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September 29, 2008

Comments

Oran Kelley

You leave out the really importnat part of Bradford's passage, "But once it is bottled and becomes itself a product, she said, trade agreements would prevent a ban on exports."

This is a paraphrase, but the point is that water in situ is not a product. Packaged water is a product. We don't have to worry about "waking up to find the lakes don't belong to us anymore." (as Jim Olsen has been quoted as saying)

That's a bugaboo. And maybe the reason why people don't get your simple point is that the simple point keeps changing and that your argument is really nothing but special pleading.

When water is extracted, filtered, packaged, shipped, refrigerated, branded and advertized it is a value-added product and you can't stop the manufacturer from selling the product wherever s/he wants.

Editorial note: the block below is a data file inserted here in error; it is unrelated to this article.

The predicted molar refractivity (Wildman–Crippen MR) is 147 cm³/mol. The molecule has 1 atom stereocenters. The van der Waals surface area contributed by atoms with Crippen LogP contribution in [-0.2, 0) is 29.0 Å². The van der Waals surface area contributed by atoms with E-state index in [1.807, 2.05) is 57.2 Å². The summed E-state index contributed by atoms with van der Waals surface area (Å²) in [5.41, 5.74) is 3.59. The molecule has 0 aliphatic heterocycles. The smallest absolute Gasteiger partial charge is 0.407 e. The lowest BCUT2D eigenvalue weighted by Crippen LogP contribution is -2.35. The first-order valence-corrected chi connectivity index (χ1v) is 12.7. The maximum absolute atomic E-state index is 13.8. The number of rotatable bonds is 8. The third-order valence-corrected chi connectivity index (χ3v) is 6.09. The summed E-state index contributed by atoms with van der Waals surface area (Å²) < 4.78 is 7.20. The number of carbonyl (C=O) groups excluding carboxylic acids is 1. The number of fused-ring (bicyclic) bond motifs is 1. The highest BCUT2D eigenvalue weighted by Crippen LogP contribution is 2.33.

You control this through rational environmental legislation that limits extraction

The distinction you make between "making" something that's 90+% water by content and selling bottled water is false. The water is just an ingredient of bottled water--otherwise how do you explain the fact that people buy it at an enormous markup in spite of the ready availability of cheaper alternatives? There must be something else of importance there--temperature, packaging, convenient location, psychological rewards, whatever--or they wouldn't spend the extra money buying it.

Looking at each bottled water export as a small "Nova Group plan" is moronic. Bottled water is a product much along the lines of any other soft drink and ought to be regulated as a soft drink. It isn't a harbinger of the apocalypse.

You guys will just say anything to get yours back from Nestle. Why should anyone listen?

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